Consider the following situations:
The National Semiconductor SC/MP has pointers which, when you keep incrementing them, will roll from 0x0FFF to 0x0000 because the increment circuit does not propagate the carry past the lower nybble of the higher byte. So if, for example, I want to do
while(*ptr++)to traverse a null-terminated string, then I might wind up with
ptrpointing outside of the array.
On the PDP-10, because a machine word is longer than an address1, a pointer may have tags and other data in the upper half of the word containing the address. In this situation, if incrementing a pointer causes an overflow, that other data might get altered. The same goes for very early Macintoshes, before the ROMs were 32-bit clean.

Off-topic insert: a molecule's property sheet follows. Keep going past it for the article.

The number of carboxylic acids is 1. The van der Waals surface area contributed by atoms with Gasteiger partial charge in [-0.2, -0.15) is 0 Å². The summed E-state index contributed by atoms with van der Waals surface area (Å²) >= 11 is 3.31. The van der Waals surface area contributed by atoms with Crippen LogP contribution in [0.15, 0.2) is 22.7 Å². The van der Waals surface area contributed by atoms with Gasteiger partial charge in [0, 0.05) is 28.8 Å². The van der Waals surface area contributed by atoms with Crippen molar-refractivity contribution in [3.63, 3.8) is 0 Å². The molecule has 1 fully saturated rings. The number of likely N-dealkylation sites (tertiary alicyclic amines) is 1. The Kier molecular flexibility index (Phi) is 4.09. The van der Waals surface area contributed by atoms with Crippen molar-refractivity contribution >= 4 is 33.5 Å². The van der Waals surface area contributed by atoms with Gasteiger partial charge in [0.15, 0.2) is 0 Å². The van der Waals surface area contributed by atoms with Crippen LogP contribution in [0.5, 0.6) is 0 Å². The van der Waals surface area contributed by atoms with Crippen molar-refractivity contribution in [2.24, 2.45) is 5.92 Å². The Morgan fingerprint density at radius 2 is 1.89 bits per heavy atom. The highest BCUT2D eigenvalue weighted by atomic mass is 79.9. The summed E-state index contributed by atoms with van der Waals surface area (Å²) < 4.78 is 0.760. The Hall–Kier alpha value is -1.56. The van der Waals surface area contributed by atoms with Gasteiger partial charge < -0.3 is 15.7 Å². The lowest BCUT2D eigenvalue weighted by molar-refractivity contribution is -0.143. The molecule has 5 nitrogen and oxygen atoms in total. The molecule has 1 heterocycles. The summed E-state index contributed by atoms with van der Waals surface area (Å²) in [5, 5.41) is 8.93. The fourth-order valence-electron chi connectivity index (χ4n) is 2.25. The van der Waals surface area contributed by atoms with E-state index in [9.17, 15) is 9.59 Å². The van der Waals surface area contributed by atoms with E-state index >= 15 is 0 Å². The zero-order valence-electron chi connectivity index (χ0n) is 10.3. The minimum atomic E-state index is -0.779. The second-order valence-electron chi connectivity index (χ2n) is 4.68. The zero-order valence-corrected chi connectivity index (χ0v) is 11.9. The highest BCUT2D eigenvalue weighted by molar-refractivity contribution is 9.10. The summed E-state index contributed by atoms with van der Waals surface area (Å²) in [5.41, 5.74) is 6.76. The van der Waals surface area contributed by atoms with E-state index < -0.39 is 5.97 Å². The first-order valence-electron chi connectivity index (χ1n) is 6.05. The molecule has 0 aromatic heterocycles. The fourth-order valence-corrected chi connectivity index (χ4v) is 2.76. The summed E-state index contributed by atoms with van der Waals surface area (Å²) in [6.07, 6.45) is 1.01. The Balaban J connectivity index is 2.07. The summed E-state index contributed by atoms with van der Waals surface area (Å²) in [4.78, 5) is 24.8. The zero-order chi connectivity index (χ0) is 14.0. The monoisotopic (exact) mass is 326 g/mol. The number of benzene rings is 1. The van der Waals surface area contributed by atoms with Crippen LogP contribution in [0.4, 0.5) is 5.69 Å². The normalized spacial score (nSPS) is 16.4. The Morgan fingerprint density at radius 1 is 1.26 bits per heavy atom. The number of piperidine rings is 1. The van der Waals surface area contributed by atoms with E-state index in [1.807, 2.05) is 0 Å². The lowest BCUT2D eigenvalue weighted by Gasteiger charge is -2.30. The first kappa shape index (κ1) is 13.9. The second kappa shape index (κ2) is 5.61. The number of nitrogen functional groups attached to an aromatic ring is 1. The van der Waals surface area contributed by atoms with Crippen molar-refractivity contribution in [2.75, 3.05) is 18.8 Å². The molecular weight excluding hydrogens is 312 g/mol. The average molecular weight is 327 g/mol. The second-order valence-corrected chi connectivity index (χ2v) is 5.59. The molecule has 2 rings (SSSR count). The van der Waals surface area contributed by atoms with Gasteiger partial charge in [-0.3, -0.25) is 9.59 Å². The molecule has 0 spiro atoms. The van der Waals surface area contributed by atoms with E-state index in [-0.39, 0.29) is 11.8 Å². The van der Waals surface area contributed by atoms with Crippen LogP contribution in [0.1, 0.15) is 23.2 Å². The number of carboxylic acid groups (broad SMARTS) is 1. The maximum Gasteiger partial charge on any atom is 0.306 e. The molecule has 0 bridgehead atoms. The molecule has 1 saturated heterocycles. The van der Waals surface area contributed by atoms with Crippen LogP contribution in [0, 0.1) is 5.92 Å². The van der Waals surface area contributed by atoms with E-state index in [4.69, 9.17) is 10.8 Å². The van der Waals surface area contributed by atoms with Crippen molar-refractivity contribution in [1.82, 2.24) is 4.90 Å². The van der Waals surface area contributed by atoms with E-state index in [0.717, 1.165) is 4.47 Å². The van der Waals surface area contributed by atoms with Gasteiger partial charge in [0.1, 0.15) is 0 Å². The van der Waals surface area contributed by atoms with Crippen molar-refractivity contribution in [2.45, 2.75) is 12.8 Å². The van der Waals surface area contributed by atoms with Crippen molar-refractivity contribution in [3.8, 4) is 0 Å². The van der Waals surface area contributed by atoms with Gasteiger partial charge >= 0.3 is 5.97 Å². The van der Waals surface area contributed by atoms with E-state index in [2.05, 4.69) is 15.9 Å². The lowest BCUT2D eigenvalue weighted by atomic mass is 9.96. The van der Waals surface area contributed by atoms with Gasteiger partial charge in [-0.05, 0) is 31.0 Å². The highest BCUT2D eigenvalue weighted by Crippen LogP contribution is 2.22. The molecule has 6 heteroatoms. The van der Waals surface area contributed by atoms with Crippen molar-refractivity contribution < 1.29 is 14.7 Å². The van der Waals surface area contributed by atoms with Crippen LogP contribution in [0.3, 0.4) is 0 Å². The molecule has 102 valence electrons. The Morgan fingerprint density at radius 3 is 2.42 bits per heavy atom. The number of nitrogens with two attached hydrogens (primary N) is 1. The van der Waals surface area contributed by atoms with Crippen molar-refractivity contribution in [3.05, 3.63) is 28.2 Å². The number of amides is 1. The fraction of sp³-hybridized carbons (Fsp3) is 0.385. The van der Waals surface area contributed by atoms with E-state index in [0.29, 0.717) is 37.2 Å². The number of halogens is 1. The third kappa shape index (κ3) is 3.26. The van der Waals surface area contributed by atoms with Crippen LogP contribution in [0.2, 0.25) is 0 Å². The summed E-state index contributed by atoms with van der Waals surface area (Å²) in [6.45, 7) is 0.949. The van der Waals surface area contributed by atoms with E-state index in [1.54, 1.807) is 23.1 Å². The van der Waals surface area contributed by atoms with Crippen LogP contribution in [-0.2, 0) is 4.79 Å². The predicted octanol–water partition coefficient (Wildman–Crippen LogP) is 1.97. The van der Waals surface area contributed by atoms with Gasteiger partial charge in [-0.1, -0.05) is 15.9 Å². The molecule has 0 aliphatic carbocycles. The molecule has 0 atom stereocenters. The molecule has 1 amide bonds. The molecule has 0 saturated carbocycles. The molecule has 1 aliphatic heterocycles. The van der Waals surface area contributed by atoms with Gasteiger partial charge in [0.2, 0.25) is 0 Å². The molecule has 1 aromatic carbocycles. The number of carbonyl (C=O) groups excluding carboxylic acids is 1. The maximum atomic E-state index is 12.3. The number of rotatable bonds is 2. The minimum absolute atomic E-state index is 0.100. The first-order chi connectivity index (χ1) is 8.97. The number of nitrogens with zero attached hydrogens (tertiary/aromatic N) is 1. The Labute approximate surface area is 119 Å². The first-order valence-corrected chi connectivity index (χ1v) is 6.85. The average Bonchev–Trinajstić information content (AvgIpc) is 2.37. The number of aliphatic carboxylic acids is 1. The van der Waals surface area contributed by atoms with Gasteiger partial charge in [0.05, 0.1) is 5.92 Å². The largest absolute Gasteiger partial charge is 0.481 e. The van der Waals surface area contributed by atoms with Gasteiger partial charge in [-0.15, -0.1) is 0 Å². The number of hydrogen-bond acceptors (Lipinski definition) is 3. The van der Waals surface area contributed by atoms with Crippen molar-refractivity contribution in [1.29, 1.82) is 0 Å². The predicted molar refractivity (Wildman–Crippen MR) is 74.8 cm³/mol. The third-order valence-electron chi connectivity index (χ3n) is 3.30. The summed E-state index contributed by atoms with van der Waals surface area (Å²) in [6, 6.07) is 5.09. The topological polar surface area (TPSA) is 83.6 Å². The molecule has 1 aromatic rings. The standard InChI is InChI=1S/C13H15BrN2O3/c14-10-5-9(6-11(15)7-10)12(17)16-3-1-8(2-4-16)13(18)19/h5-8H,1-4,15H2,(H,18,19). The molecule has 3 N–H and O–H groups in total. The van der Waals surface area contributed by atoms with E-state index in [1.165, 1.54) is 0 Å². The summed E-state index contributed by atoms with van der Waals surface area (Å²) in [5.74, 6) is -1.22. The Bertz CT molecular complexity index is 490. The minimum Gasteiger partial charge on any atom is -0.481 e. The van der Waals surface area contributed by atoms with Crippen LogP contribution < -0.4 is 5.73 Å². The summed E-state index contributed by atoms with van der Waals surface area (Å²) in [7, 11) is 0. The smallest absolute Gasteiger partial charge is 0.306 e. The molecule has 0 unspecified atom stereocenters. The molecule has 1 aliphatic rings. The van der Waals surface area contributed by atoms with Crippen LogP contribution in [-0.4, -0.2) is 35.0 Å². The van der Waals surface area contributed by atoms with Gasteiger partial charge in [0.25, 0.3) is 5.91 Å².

So my question is about whether the C standard says what incrementing a pointer really means. As far as I can tell, the C standard assumes that it should work in bit-wise the same manner as incrementing an integer. But that doesn't always hold, as we have seen.
Can a standards-conforming C compiler emit a simple
adda a0, 12 to increment a pointer, without checking that the presence or lack of carry propagation will not lead to weirdness?
1: On the PDP-10, an address is 18 bits wide, but a machine word is 36 bits wide. A machine word may hold either two pointers (handy for Lisp) or one pointer, plus bitfields which mean things like "add another level of indirection", segments, offsets etc. Or a machine word may of course contain no pointers, but that's not relevant to this question.
2: Add one to an address. That's 68000 assembler.